On November 1, 1864, Louis Weichmann moved into widow Mary Surratt’s boarding house, 604 H Street. Surratt’s son John was an important courier for the Confederacy who kept his mother and sister largely in the dark about his activities in order to shield them from culpability. Weichmann was an old friend of the family, an elementary school chum of John’s and a fellow Catholic.
Weichmann worked as a clerk at the War Department of Prisons and sat next to Daniel H.L. Gleason. After arriving at the boarding house, he immediately began telling Gleason the house was a nest of illegal activities. Of course, the possibility exists Weichmann was placed in the house as a confidential informant from the beginning. That fall Weichmann began informing on Surratt and his friend John Wilkes Booth.
On April 18, 1865, four days after Abraham Lincoln’s assassination, Gleason testified Weichmann informed him in March that “he was well-acquainted with some blockade runners, young fellows, not secessionists, who were out for money and excitement, who were currently involved in a new project that aroused his suspicion.” This message wormed its way up the chain-of-command and it soon came back down Weichmann should join this project, whatever it was. But in 1911, Gleason unloaded his conscience and confessed the real story: the War Department was made aware of John Wilkes Booth’s plot to kidnap Lincoln weeks before the assassination.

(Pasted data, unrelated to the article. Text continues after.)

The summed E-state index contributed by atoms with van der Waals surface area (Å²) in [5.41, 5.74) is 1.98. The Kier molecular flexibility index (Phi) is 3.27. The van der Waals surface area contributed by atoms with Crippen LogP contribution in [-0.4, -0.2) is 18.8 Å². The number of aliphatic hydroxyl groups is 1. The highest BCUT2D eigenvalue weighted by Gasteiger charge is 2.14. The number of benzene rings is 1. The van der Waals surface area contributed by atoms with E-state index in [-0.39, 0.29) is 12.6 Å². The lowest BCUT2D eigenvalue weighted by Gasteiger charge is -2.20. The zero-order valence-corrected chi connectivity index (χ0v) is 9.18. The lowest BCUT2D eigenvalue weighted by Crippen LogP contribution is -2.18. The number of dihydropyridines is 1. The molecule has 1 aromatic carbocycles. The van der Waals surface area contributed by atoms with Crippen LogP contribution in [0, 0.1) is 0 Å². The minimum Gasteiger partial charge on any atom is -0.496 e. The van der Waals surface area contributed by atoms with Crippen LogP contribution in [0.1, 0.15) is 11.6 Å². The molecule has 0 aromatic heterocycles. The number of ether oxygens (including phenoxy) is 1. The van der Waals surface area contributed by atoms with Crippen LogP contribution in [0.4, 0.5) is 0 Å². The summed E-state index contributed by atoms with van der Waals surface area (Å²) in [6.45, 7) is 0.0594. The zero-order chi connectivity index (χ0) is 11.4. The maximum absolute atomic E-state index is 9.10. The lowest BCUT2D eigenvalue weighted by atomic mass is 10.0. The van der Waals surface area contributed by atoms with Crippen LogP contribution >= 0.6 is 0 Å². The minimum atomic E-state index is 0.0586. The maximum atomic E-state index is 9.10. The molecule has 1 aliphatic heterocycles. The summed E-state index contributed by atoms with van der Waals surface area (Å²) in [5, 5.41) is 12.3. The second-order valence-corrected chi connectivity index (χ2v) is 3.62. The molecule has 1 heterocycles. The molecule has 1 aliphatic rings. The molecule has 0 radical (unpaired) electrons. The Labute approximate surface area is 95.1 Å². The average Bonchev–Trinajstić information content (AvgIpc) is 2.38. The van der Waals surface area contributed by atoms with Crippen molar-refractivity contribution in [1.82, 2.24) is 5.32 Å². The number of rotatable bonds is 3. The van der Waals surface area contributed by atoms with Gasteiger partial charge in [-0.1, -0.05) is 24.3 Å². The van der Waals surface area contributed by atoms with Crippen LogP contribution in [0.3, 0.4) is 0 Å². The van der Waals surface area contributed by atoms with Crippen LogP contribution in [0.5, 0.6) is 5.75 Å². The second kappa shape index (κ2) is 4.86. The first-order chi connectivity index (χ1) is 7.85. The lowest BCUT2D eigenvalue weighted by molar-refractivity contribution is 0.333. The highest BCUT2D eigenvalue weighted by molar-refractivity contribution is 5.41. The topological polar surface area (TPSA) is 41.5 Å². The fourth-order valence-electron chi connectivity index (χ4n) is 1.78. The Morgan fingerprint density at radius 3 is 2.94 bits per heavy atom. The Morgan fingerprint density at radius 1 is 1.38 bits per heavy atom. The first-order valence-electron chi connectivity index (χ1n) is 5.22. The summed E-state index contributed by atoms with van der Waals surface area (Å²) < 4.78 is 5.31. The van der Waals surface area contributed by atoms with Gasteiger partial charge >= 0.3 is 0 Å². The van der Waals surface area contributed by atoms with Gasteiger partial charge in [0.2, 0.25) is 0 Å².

Since Stanton controlled the secret police, the army, the telegraph and the entire Washington DC police force, his power was absolute and once he discovered this plot, Booth was obviously at his mercy. At any time, Stanton could have arrested Booth and hanged him for treason, standard treatment for a Confederate spook like Booth, although Booth represented a high-profile celebrity trophy catch, and as such might expect special treatment.
So why wasn’t Booth arrested in March?
Even stranger, Stanton suddenly demoted his chief detective, moving the head of the National Detective Police to Manhattan, leaving the NDP headless for the crucial few weeks the assassination plot unfolded.
Stanton’s specialty was manufacturing evidence, and he had a entire crew led by Sanford Conover (real name Charles Dunham) for this purpose, so guilt or innocence never got in the way of his agenda. It’s possible Dunham’s real employer, however, was the treacherous Jay Gould, soon the be the richest man on Wall Street.
Booth claimed in his diary he could return to Washington and clear his name. I believe he intended to reveal that a detachment of Union soldiers had been sent into Richmond for the purpose of assassinating Jefferson Davis. This unit had been sent by Stanton and Lincoln had been purposely kept in the dark.
Booth was also a bit unhinged over the hanging of his mentor John Yates Beal, despite the pleas of many prominent Washingtonians to spare the spook for his failed attempt to free the Confederates held prisoners-of-war in the North.
Also, John Parker, the guard who deserted his post was never punished and went back to work inside the White House the next day. Knowing Stanton ripped-up most every Presidential pardon, this sudden overwhelming sense of forgiveness for both Parker and Boston Corbett (the alleged killer of Booth) was inexplicable, unless this is exactly what Stanton wanted: an unguarded President and dead assassin to tell no tales.